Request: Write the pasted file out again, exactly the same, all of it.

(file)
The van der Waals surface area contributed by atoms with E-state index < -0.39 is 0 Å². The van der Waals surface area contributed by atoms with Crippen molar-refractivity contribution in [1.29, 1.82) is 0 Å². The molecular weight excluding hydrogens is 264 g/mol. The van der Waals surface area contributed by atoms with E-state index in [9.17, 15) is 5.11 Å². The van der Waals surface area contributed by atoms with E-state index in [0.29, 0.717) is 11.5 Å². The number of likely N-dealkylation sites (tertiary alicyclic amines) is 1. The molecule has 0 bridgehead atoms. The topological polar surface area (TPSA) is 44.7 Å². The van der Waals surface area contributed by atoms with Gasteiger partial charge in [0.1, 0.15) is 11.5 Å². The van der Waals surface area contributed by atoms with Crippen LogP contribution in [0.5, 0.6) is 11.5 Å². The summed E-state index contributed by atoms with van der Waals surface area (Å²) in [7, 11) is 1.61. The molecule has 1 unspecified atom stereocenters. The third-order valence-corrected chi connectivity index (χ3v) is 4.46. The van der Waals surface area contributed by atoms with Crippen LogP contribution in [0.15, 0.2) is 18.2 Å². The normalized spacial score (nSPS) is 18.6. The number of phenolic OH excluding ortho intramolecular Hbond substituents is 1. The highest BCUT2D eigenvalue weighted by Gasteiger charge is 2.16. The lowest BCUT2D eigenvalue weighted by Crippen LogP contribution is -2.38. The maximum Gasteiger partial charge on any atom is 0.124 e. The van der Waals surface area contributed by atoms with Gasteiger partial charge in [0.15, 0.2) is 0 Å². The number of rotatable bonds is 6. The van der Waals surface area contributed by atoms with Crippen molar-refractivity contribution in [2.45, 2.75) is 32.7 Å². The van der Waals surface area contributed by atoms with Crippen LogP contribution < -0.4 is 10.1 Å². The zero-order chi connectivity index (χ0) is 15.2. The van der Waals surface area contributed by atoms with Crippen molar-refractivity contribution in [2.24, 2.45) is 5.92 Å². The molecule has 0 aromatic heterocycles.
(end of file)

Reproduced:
The van der Waals surface area contributed by atoms with E-state index < -0.39 is 0 Å². The van der Waals surface area contributed by atoms with Crippen molar-refractivity contribution in [1.29, 1.82) is 0 Å². The molecular weight excluding hydrogens is 264 g/mol. The van der Waals surface area contributed by atoms with E-state index in [9.17, 15) is 5.11 Å². The van der Waals surface area contributed by atoms with E-state index in [0.29, 0.717) is 11.5 Å². The number of likely N-dealkylation sites (tertiary alicyclic amines) is 1. The molecule has 0 bridgehead atoms. The topological polar surface area (TPSA) is 44.7 Å². The van der Waals surface area contributed by atoms with Gasteiger partial charge in [0.1, 0.15) is 11.5 Å². The van der Waals surface area contributed by atoms with Crippen LogP contribution in [0.5, 0.6) is 11.5 Å². The summed E-state index contributed by atoms with van der Waals surface area (Å²) in [7, 11) is 1.61. The molecule has 1 unspecified atom stereocenters. The third-order valence-corrected chi connectivity index (χ3v) is 4.46. The van der Waals surface area contributed by atoms with Crippen LogP contribution in [0.15, 0.2) is 18.2 Å². The normalized spacial score (nSPS) is 18.6. The number of phenolic OH excluding ortho intramolecular Hbond substituents is 1. The highest BCUT2D eigenvalue weighted by Gasteiger charge is 2.16. The lowest BCUT2D eigenvalue weighted by Crippen LogP contribution is -2.38. The maximum Gasteiger partial charge on any atom is 0.124 e. The van der Waals surface area contributed by atoms with Gasteiger partial charge in [0.15, 0.2) is 0 Å². The number of rotatable bonds is 6. The van der Waals surface area contributed by atoms with Crippen molar-refractivity contribution in [2.45, 2.75) is 32.7 Å². The van der Waals surface area contributed by atoms with Crippen LogP contribution < -0.4 is 10.1 Å². The zero-order chi connectivity index (χ0) is 15.2. The van der Waals surface area contributed by atoms with Crippen molar-refractivity contribution in [2.24, 2.45) is 5.92 Å². The molecule has 0 aromatic heterocycles.